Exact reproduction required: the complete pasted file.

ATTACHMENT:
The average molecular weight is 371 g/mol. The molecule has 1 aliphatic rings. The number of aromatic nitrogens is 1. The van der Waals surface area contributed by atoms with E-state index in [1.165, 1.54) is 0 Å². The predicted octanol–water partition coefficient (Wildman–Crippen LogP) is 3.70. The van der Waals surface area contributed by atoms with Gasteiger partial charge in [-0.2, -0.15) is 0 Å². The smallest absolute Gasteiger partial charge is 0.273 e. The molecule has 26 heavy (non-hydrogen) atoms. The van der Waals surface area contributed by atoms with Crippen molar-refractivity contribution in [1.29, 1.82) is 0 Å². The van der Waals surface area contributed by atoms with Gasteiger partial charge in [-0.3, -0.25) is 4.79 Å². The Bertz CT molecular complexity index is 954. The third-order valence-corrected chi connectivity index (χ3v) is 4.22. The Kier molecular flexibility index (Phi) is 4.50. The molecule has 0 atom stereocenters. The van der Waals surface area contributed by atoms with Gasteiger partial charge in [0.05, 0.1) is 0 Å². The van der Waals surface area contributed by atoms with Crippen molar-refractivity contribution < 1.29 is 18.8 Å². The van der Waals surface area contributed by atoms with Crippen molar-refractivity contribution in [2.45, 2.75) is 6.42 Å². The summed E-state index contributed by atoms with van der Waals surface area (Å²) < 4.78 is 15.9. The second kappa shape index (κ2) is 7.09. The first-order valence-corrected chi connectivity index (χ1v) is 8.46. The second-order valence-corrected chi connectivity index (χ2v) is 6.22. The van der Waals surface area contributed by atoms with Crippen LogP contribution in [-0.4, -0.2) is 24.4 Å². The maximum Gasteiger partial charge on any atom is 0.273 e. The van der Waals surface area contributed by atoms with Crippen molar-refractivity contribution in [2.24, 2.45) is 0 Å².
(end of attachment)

The average molecular weight is 371 g/mol. The molecule has 1 aliphatic rings. The number of aromatic nitrogens is 1. The van der Waals surface area contributed by atoms with E-state index in [1.165, 1.54) is 0 Å². The predicted octanol–water partition coefficient (Wildman–Crippen LogP) is 3.70. The van der Waals surface area contributed by atoms with Gasteiger partial charge in [-0.2, -0.15) is 0 Å². The smallest absolute Gasteiger partial charge is 0.273 e. The molecule has 26 heavy (non-hydrogen) atoms. The van der Waals surface area contributed by atoms with Crippen molar-refractivity contribution in [1.29, 1.82) is 0 Å². The van der Waals surface area contributed by atoms with Gasteiger partial charge in [-0.3, -0.25) is 4.79 Å². The Bertz CT molecular complexity index is 954. The third-order valence-corrected chi connectivity index (χ3v) is 4.22. The Kier molecular flexibility index (Phi) is 4.50. The molecule has 0 atom stereocenters. The van der Waals surface area contributed by atoms with Gasteiger partial charge in [0.05, 0.1) is 0 Å². The van der Waals surface area contributed by atoms with Crippen molar-refractivity contribution < 1.29 is 18.8 Å². The van der Waals surface area contributed by atoms with Crippen molar-refractivity contribution in [2.45, 2.75) is 6.42 Å². The summed E-state index contributed by atoms with van der Waals surface area (Å²) < 4.78 is 15.9. The second kappa shape index (κ2) is 7.09. The first-order valence-corrected chi connectivity index (χ1v) is 8.46. The second-order valence-corrected chi connectivity index (χ2v) is 6.22. The van der Waals surface area contributed by atoms with Crippen LogP contribution in [-0.4, -0.2) is 24.4 Å². The maximum Gasteiger partial charge on any atom is 0.273 e. The van der Waals surface area contributed by atoms with Crippen molar-refractivity contribution in [2.24, 2.45) is 0 Å².